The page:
Sky Sports Commentator @meljones_33
Australia's domestic system prepares their players better for international cricket, says Mel Jones
Last Updated: 21/07/19 11:14pm
Mel Jones speaks about the key differences between England and Australia after the Southern Stars retained the Women's Ashes.
We knew the skill sets of the two teams were reasonable even coming into the competition so when I look at the Australian domestic system, I think that they produce better quality players for tight competitions over and over again.
I look at the Women's National Cricket League and the Women's Big Bash League in Australia and they are two of the best domestic tournaments in my books for 50-over and T20s in Women's cricket.
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When you look at the athletes they are producing out of that, the gap from domestic to international cricket is less.
It means when players get to international cricket and it is a really tight match they can call on the experiences they have had in the domestic tournaments to bring into the international scene.
When I look at the flip side at England, I do not think their domestic competitions are as tight, tough or competitive.
So when they suddenly come up against Australia in the Ashes series and there are a couple of close moments in the first couple of one-day internationals, Australia constantly found a way to win.
Winning those key moments got England down early on and then they were completely demoralised in the third match so by the time they came to the Test match, their minds were fragile.
They tried to produce a pitch here in Taunton that would assist turn to try and win the Test match and then they lost the toss.
So they banked on a 50-50 chance to begin with, lose the toss and Meg Lanning's team bats for an entire day and gets England down even more.
Already on day one in Somerset, England would have started thinking to themselves 'how are we going to win this match when we haven't been batting all that well, against a team they have struggled to beat in the multi-format in recent series?'
With their backs against the wall and they can't see a wait out and it gets tougher and tougher. I reckon I saw in the first session on day one the England heads drop.
When Alyssa Healy is playing her natural game, 19 boundaries were hit in the first session. You looked around the England team and saw players not doing the little 1 per cent, getting around their team-mates after a good stop or a good piece of fielding.
There was no real reward for doing those things. We were listening in to the stumps mics and there was no real chatter, the movement was a little bit sluggish and the fielding ended up being well below par.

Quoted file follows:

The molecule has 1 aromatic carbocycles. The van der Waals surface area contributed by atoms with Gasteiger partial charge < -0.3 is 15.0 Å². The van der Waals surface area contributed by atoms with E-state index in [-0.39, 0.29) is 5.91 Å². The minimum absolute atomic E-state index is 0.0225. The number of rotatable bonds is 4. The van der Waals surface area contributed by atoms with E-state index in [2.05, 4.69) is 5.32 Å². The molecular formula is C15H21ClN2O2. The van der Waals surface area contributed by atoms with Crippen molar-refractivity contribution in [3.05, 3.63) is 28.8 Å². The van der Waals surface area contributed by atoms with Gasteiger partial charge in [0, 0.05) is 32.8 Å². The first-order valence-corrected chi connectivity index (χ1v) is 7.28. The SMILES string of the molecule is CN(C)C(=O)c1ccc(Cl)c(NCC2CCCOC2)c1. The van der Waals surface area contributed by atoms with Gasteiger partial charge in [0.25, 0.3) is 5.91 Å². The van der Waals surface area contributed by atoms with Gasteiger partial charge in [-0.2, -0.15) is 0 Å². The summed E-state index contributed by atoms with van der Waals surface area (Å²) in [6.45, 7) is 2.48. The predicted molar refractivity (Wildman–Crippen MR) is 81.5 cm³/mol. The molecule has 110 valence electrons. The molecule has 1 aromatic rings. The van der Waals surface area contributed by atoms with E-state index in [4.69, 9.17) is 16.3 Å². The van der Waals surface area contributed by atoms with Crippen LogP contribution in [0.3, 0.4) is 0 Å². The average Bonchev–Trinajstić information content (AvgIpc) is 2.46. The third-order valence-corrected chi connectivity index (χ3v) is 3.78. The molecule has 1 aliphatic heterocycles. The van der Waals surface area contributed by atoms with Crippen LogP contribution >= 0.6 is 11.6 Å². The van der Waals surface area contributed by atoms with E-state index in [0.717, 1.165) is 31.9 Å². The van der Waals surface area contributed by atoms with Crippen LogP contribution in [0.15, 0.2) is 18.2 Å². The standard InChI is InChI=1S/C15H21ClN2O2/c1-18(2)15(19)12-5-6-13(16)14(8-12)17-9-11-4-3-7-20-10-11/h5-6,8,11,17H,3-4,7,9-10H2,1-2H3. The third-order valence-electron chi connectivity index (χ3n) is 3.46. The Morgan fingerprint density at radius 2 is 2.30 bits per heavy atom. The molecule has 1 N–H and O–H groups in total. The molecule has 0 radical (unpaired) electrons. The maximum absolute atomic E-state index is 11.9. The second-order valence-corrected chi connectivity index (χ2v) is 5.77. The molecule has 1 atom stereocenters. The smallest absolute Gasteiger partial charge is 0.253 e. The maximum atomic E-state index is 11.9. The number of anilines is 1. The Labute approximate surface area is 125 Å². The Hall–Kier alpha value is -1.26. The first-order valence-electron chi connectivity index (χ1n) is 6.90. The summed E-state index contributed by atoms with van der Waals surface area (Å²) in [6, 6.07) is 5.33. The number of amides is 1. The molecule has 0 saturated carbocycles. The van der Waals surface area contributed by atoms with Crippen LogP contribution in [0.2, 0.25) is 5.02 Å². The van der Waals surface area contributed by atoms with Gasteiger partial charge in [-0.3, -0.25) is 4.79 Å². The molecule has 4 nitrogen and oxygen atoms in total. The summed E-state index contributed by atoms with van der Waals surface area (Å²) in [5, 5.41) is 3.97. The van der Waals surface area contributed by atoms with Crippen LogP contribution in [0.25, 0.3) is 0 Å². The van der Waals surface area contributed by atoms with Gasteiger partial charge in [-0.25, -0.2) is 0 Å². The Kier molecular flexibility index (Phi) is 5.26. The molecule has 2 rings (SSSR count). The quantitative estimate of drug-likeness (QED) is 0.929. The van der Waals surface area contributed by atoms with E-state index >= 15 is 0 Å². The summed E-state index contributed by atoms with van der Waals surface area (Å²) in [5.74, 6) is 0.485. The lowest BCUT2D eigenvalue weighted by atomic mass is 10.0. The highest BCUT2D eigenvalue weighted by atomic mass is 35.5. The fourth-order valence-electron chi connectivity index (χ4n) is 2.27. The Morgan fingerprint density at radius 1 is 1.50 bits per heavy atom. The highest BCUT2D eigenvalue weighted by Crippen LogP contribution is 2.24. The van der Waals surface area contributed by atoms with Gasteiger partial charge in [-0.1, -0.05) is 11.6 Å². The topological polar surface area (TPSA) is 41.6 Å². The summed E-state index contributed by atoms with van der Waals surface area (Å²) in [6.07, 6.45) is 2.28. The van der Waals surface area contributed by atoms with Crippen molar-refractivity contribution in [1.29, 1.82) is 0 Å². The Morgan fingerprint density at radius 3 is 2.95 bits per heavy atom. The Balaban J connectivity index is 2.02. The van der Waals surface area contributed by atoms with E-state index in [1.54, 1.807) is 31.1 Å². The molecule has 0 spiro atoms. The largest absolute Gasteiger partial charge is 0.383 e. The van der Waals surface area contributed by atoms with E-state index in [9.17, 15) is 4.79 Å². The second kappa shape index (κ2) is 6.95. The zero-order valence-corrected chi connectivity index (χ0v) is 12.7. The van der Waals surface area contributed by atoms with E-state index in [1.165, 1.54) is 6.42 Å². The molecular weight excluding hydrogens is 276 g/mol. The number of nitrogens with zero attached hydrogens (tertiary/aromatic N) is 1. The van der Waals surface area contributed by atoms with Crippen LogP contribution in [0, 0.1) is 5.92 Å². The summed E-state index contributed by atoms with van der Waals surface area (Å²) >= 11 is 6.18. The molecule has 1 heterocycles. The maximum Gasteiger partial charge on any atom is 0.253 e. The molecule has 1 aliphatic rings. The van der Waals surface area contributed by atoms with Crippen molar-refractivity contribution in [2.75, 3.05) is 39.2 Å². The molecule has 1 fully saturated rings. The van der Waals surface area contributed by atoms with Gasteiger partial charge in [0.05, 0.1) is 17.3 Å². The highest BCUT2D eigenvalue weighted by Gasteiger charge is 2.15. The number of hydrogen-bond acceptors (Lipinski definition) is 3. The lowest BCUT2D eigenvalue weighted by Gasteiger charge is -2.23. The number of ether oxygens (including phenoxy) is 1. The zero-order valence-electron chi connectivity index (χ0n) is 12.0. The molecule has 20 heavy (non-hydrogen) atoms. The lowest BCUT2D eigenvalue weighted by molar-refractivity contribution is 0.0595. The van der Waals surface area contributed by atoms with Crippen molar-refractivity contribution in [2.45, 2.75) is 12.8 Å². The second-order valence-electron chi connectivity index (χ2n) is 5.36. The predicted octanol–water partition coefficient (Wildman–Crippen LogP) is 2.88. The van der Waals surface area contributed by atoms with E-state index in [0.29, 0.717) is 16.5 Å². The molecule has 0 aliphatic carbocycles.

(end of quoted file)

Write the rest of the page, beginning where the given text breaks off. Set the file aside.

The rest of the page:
For Australia, A draw was a win because in the bigger scheme of things they will be heading back home with the Ashes no matter what happens in the T20Is.
Meg Lanning said at the start of the Test match that she wanted to win and saying that means you have that positive intent and that if there was a really good chance of doing it they would have gone for it.
But, at the end of the day there was no chance in the world that Lanning was going to be known as the captain that went for a sporting declaration and lost an Ashes Test!
After the 2017 World Cup in England, Australia had a camp to discuss their path forward and it took a little while for the conversations and visions that they came away with to click into play.
They were really devastated about the fact that they let England back into the previous Women's Ashes series and the scoreline ended 8-8 points on the scorecard.
I think they had this series in their eyesight for a while as it was built up, and fair enough, as to be a battle to be the best team across all formats.
To be the best team though you need to have a clear points differentiation so whether it was half a joke or not from Alyssa Healy that was going to not drop a game, that's how they have come out and played.
I think in a lot of players' minds they knew they had the team to do it as well and kudos to them, having played two tight ODIs, that they came out and showed they meant business in the third.
The key difference in the batting has come from Australia saying on a number of occasions that they have put a lot of pride and priority on their defensive work.
When they do that really well, it is like putting a wall up and that sends a message to the England bowlers that you are not going to get through us here, you are going to have to bowl an absolute peach of a ball to get us out.
All of a sudden when you send that signal, England go searching and the batters are able to capitalise.
I feel Australia have had the edge on England in a number of small areas but the biggest difference is their mental strength.
That is not to say that the England players are weak mentally but there is certainly a stronger application in the crunch times from the Australia side.
Watch the first T20I on the Women's Ashes between England and Australia live on Sky Sports Cricket from 7pm on Friday, July 26.